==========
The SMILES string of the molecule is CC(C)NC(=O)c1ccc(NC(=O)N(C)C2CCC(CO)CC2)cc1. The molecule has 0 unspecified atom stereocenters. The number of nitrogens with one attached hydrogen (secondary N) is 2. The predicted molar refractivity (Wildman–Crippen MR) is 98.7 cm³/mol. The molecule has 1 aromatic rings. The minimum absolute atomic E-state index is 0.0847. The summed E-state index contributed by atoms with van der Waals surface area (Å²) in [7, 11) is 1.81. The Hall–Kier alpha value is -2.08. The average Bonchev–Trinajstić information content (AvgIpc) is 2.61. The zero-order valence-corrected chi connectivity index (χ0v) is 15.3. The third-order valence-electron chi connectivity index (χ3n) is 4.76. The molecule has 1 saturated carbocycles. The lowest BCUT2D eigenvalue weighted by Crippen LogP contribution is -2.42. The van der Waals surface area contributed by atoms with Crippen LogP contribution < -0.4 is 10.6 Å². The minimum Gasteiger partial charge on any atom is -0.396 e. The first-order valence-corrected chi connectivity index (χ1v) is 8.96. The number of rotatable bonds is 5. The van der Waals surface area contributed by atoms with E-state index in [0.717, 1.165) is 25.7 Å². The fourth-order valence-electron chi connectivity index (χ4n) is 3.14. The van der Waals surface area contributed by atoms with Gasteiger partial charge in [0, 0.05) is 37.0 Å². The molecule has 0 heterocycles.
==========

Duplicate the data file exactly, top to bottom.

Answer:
The SMILES string of the molecule is CC(C)NC(=O)c1ccc(NC(=O)N(C)C2CCC(CO)CC2)cc1. The molecule has 0 unspecified atom stereocenters. The number of nitrogens with one attached hydrogen (secondary N) is 2. The predicted molar refractivity (Wildman–Crippen MR) is 98.7 cm³/mol. The molecule has 1 aromatic rings. The minimum absolute atomic E-state index is 0.0847. The summed E-state index contributed by atoms with van der Waals surface area (Å²) in [7, 11) is 1.81. The Hall–Kier alpha value is -2.08. The average Bonchev–Trinajstić information content (AvgIpc) is 2.61. The zero-order valence-corrected chi connectivity index (χ0v) is 15.3. The third-order valence-electron chi connectivity index (χ3n) is 4.76. The molecule has 1 saturated carbocycles. The lowest BCUT2D eigenvalue weighted by Crippen LogP contribution is -2.42. The van der Waals surface area contributed by atoms with Crippen LogP contribution < -0.4 is 10.6 Å². The minimum Gasteiger partial charge on any atom is -0.396 e. The first-order valence-corrected chi connectivity index (χ1v) is 8.96. The number of rotatable bonds is 5. The van der Waals surface area contributed by atoms with E-state index in [0.717, 1.165) is 25.7 Å². The fourth-order valence-electron chi connectivity index (χ4n) is 3.14. The van der Waals surface area contributed by atoms with Gasteiger partial charge in [0, 0.05) is 37.0 Å². The molecule has 0 heterocycles.